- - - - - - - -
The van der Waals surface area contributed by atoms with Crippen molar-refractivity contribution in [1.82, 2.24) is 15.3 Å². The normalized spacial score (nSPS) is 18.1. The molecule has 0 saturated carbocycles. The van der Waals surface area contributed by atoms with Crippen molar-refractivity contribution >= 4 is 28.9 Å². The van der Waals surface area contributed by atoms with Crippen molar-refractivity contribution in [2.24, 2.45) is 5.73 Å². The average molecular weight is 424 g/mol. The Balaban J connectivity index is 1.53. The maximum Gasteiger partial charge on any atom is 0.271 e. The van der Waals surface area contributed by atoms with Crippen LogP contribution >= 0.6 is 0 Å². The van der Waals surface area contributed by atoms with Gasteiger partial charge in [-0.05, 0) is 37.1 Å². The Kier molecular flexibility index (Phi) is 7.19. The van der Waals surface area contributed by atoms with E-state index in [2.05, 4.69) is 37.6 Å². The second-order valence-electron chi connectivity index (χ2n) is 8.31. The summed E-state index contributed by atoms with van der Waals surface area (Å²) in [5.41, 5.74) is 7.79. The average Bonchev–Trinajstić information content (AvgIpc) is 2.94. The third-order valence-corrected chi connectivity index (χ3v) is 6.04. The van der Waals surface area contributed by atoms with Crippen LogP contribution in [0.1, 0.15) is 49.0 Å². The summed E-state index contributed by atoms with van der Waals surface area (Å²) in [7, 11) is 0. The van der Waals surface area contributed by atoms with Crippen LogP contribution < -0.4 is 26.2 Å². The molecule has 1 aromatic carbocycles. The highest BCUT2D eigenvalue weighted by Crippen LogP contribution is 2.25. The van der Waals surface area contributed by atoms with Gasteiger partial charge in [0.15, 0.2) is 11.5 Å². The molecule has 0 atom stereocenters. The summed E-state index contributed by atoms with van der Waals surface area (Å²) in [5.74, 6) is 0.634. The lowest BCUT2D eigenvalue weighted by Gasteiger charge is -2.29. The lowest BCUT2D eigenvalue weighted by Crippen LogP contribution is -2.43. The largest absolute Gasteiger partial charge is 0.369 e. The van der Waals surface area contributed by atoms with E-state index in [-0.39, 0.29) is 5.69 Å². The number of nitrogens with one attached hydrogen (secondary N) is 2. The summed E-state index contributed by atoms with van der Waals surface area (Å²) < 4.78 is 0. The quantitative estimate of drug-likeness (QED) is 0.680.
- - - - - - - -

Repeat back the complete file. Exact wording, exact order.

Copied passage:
The van der Waals surface area contributed by atoms with Crippen molar-refractivity contribution in [1.82, 2.24) is 15.3 Å². The normalized spacial score (nSPS) is 18.1. The molecule has 0 saturated carbocycles. The van der Waals surface area contributed by atoms with Crippen molar-refractivity contribution >= 4 is 28.9 Å². The van der Waals surface area contributed by atoms with Crippen molar-refractivity contribution in [2.24, 2.45) is 5.73 Å². The average molecular weight is 424 g/mol. The Balaban J connectivity index is 1.53. The maximum Gasteiger partial charge on any atom is 0.271 e. The van der Waals surface area contributed by atoms with Crippen LogP contribution >= 0.6 is 0 Å². The van der Waals surface area contributed by atoms with Gasteiger partial charge in [-0.05, 0) is 37.1 Å². The Kier molecular flexibility index (Phi) is 7.19. The van der Waals surface area contributed by atoms with E-state index in [2.05, 4.69) is 37.6 Å². The second-order valence-electron chi connectivity index (χ2n) is 8.31. The summed E-state index contributed by atoms with van der Waals surface area (Å²) in [5.41, 5.74) is 7.79. The average Bonchev–Trinajstić information content (AvgIpc) is 2.94. The third-order valence-corrected chi connectivity index (χ3v) is 6.04. The van der Waals surface area contributed by atoms with Crippen LogP contribution in [0.1, 0.15) is 49.0 Å². The summed E-state index contributed by atoms with van der Waals surface area (Å²) in [7, 11) is 0. The van der Waals surface area contributed by atoms with Crippen LogP contribution < -0.4 is 26.2 Å². The molecule has 1 aromatic carbocycles. The highest BCUT2D eigenvalue weighted by Crippen LogP contribution is 2.25. The van der Waals surface area contributed by atoms with Gasteiger partial charge in [0.15, 0.2) is 11.5 Å². The molecule has 0 atom stereocenters. The summed E-state index contributed by atoms with van der Waals surface area (Å²) in [5.74, 6) is 0.634. The lowest BCUT2D eigenvalue weighted by Gasteiger charge is -2.29. The lowest BCUT2D eigenvalue weighted by Crippen LogP contribution is -2.43. The largest absolute Gasteiger partial charge is 0.369 e. The van der Waals surface area contributed by atoms with E-state index in [-0.39, 0.29) is 5.69 Å². The number of nitrogens with one attached hydrogen (secondary N) is 2. The summed E-state index contributed by atoms with van der Waals surface area (Å²) < 4.78 is 0. The quantitative estimate of drug-likeness (QED) is 0.680.